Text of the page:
The rapid growth of e-commerce has hit U.S. department stores hard, as American consumers have been cutting back dramatically on shopping trips -- particularly to traditional malls. As a result, top department store chains such as Macy's (NYSE:M), Kohl's (NYSE:KSS), J.C. Penney (NYSE:JCP), and Nordstrom (NYSE:JWN) have all been reporting weak comp sales trends.
Since the beginning of December 2016, investors have really started to panic about the threat from Amazon.com (NASDAQ:AMZN). While Amazon shares have soared, department store stocks have plunged, including declines of about 50% at Macy's and J.C. Penney.
Department store stocks took their latest dive last week after Amazon unveiled its new Prime Wardrobe service. Yet while Prime Wardrobe will be an attractive option for some consumers, it's not necessarily going to be the game changer that analysts expect.
What is Prime Wardrobe?
In a nutshell, the goal of Prime Wardrobe is to allow Prime members to try on items in the comfort of their own homes with hassle-free returns and discounts for larger purchases. The service is still in beta testing, but Amazon recently released some basic details about how it will work.
Customers will start by picking at least three items from fashion categories such as clothing, shoes, and accessories. Once a customer receives a box, he or she will have a week to try on the items and decide what to keep. Amazon will offer a 10% discount to customers who keep three or four items from their box, and a 20% discount to customers who buy five or more of the items.
Unwanted items get shipped back to Amazon using a prepaid return label that comes in the box. Customers can even schedule a free home pickup, so there's no need to take the box anywhere to ship it.
This isn't exactly revolutionary
The Prime Wardrobe service will make it even easier to buy fashion goods from Amazon.com. As a result, it should certainly help Amazon in its quest to continue gaining market share in fashion. However, it's important to recognize that this is just an incremental improvement.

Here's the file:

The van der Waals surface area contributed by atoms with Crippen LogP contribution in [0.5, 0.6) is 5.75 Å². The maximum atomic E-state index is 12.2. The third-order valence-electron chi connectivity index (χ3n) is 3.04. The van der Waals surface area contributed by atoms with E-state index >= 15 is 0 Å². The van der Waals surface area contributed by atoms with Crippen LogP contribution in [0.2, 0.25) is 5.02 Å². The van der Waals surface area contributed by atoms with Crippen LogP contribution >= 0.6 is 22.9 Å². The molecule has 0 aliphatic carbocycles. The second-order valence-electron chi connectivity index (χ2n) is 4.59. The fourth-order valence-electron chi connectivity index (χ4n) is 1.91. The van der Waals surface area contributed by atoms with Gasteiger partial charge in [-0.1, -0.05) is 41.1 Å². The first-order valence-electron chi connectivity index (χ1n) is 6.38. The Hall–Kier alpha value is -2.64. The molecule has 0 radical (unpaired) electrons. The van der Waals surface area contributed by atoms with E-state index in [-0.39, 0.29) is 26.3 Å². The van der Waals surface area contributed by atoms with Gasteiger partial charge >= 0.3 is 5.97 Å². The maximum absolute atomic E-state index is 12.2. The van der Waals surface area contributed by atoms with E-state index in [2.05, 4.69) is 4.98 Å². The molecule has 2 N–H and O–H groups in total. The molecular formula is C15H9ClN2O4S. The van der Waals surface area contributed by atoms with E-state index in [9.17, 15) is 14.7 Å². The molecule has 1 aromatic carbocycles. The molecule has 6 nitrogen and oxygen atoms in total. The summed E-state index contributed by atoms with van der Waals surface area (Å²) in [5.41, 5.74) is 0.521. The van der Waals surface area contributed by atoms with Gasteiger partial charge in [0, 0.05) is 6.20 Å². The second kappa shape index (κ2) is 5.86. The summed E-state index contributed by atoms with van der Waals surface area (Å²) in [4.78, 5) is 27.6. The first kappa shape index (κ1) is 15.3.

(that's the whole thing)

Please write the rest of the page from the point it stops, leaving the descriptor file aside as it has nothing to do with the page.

For example, Amazon already allows free returns on most fashion items -- customers just have to drop the box off at an authorized United Parcel Service location. The ability to schedule a free UPS pickup will make the return experience even easier, but it was already possible to try on items at home for free with Amazon.com.
Furthermore, the "box" concept was pioneered years ago by the likes of Stitch Fix and Nordstrom's Trunk Club. Both of those services offer a high-touch experience, with personal stylists picking out items for each box, rather than Amazon's 100% self-service model.
While Stitch Fix and Trunk Club have caught on with some consumers, they are hardly taking over the market. Stitch Fix had $730 million of revenue last year. Nordstrom doesn't directly disclose Trunk Club's revenue, but it was no more than $250 million in fiscal 2016. Nordstrom took a $197 million writedown on Trunk Club last November, due to disappointing growth and profitability in that business.
Amazon's low prices and massive customer base should allow Prime Wardrobe to quickly soar past Trunk Club and Stitch Fix. But there doesn't appear to be huge pent-up demand for this kind of fashion-in-a-box service.
What will the selection be?
Amazon says that Prime Wardrobe will offer more than 1 million items. That may seem like a lot. However, Amazon already had 30 million fashion items on its site a year and a half ago, and that number keeps growing.
Thus, it appears that Prime Wardrobe will include only a small fraction of Amazon's fashion inventory. Cheaper items may not be included in the service. After all, it would be extremely difficult for Amazon to make money on boxes filled with a handful of $10 items given the likely return rate and the cost of offering free pickups for returns.
If that's true, then investors may be overestimating the threat to J.C. Penney, Kohl's, and Macy's. J.C. Penney and Kohl's, in particular, sell lots of cheaper items that are less efficient to sell over the internet.
Additionally, these stores get a large proportion of their sales from private and exclusive brands. Kohl's gets nearly half of its sales from private brands, following a recent push to add more popular national brands. J.C. Penney is looking to get 70% of its revenue from private and exclusive brands by 2019, while Macy's aims to boost private and exclusive lines to 40% of sales by 2020, compared to 29% today.
High penetration of private and exclusive brands is a natural defense against competition, although it is certainly not a panacea. But it allows J.C. Penney, Kohl's, and Macy's to offer unique styles and very competitive prices.
At the other end of the spectrum, customers rely on Nordstrom to find new designers and curate a fashion assortment. So while most of its items are not exclusive, the big brands that Amazon will sell through Prime Wardrobe aren't Nordstrom's main focus.
Prime Wardrobe will probably become a successful part of Amazon's fashion offerings. But it's not radically different from what Amazon already offers. Notwithstanding investors' fears, Prime Wardrobe isn't likely to make department stores like Macy's, Kohl's, J.C. Penney, and Nordstrom redundant.
Adam Levine-Weinberg owns shares of J.C. Penney, Kohl's, Macy's, and Nordstrom. The Motley Fool owns shares of and recommends Amazon. The Motley Fool recommends Nordstrom. The Motley Fool has a disclosure policy.